St Edward’s Crown

St. Edward’s Crown which is described above. This crown is seen in the painting of Queen Anne by Kneller (right) which could indicate that the queen used St. Edward’s Crown as her state crown.

St. Edward’s Crown which is described above. This crown is seen in the painting of Queen Anne by Kneller (lower) which could indicate that the queen used St. Edward’s Crown as her state crown.

The original St. Edward’s Crown a Saxon diadem “of gould wyerworke sett with slight stones and two little bells” was broken up by order of the parliamentary commissioners in 1649. It is widely believed to have been the crown of Edward the Confessor and perhaps even that of Alfred the Great. Its name and tradition survive in the great gold crown made for Charles II and used at every coronation from that time, although on at least three occasions St. Edward’s Crown was not used for the actual crowning ritual. George IV is thought to have been crowned with an entirely new Imperial State Crown made for the occasion, and this crown was used also throughout the coronation of William IV. It was later broken up and its jewels were set in the Imperial State Crown made for Queen Vic­toria and still in use today.

Queen Victoria’s own account of her coronation says that she was crowned with her new State Crown (although the rubric states that St. Edward’s Crown was used) and we know that this crown was used also for Edward VII. George V, however, reverted to tradition and was crowned with St. Edward’s Crown and since then there has been no departure from custom.

There is a fascinating possibility that when Sir Robert Vyner made the new St. Edward’s Crown for Charles II he used a crown which had been preserved from the old regalia for Oliver Cromwell. The Lord Protector certainly had a crown, and probably an orb and sceptre also; in 1656 he is supposed to have been offered the throne but refused it. A crown, orb and sceptre were displayed at his funeral in 1658 and later placed in Westminster Abbey with his effigy— the same effigy that was removed and hung from the window of the Jewel Office in Whitehall at the Restoration. It is possible that the Jewel Office retained this crown and it may have been the one which Vyner refashioned for Charles II. If this is so, the St.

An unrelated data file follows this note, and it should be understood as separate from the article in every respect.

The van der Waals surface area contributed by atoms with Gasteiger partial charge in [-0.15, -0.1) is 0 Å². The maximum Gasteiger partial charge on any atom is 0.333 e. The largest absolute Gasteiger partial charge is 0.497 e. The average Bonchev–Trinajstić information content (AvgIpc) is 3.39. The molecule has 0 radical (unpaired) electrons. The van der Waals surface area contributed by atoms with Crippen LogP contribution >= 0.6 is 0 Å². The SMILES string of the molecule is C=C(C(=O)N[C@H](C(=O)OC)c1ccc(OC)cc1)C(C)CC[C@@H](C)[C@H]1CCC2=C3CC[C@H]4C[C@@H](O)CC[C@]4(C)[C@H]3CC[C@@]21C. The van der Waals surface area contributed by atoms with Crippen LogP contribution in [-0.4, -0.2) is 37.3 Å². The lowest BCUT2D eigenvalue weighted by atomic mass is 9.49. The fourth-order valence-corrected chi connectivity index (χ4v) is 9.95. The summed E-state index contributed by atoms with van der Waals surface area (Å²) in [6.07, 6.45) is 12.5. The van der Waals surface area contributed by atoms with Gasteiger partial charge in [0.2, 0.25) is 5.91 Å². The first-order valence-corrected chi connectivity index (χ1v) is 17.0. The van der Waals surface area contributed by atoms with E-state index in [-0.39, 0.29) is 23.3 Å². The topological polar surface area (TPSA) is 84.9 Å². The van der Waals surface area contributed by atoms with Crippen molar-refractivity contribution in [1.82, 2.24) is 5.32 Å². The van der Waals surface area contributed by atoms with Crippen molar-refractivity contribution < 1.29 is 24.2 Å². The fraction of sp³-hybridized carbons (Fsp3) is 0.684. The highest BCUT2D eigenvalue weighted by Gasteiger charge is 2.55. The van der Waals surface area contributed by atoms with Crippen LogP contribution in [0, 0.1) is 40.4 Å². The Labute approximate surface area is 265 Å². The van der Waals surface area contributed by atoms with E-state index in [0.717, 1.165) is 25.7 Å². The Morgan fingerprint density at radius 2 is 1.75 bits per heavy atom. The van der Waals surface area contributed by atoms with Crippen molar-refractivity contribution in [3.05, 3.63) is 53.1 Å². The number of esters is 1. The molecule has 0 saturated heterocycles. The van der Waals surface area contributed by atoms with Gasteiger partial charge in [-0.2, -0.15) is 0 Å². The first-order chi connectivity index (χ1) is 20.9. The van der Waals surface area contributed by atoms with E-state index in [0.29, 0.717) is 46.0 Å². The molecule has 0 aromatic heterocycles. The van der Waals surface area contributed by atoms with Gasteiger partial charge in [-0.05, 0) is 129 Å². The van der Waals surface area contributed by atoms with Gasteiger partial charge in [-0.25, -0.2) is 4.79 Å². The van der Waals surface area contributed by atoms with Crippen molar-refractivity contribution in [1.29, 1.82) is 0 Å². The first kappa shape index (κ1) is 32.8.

Edward’s Crown seen in the Tower today is in essentials one of the crowns of the old regalia.

Queen Anne

Queen Anne

But which crown? It could have been the State Crown of Henry VIII and his successors, which in style was the ancestor of all English crowns as they exist today, but in substance was very old. This crown, believed to have been originally the “German crown” of King John, was subsequently remade for Richard II. St. Edward’s Crown was already arched at this period, but arches were not added to the State Crown until the reign of Henry V. If the present St. Edward’s Crown is linked to this ancient and much-altered State Crown of the medieval monarchs, it is indeed a very precious relic.

The frame, monde and cross of St. Edward’s Crown are all of gold set with precious or semi-precious stones. The band is set with twelve stones, outlined with diamond clustersy and above it rise four alternate crosses patee and fleurs-de-lis, all set with precious stones. The arches, bordered with silver pearls and set with diamond clusters, rise from the four crosses patee and the monde rests on the intersection. The cross patee surmounting the monde has drop-shaped silver pearls from each arm. The crown contains about 440 precious and semi-precious stones and weighs nearly five pounds.

Inside the crown is the Cap of Estate, which is of purple velvet with an edging of miniver. The Cap of Estate, which seems to have been first worn by Edward III, was a badge of rank which sometimes took the place of the royal crown. Henry VII intro­duced the custom of wearing his crown on top of it, presumably for greater comfort, and later all crowns and also the coronets worn by noble­men on State occasions, were set on a cap of Estate.

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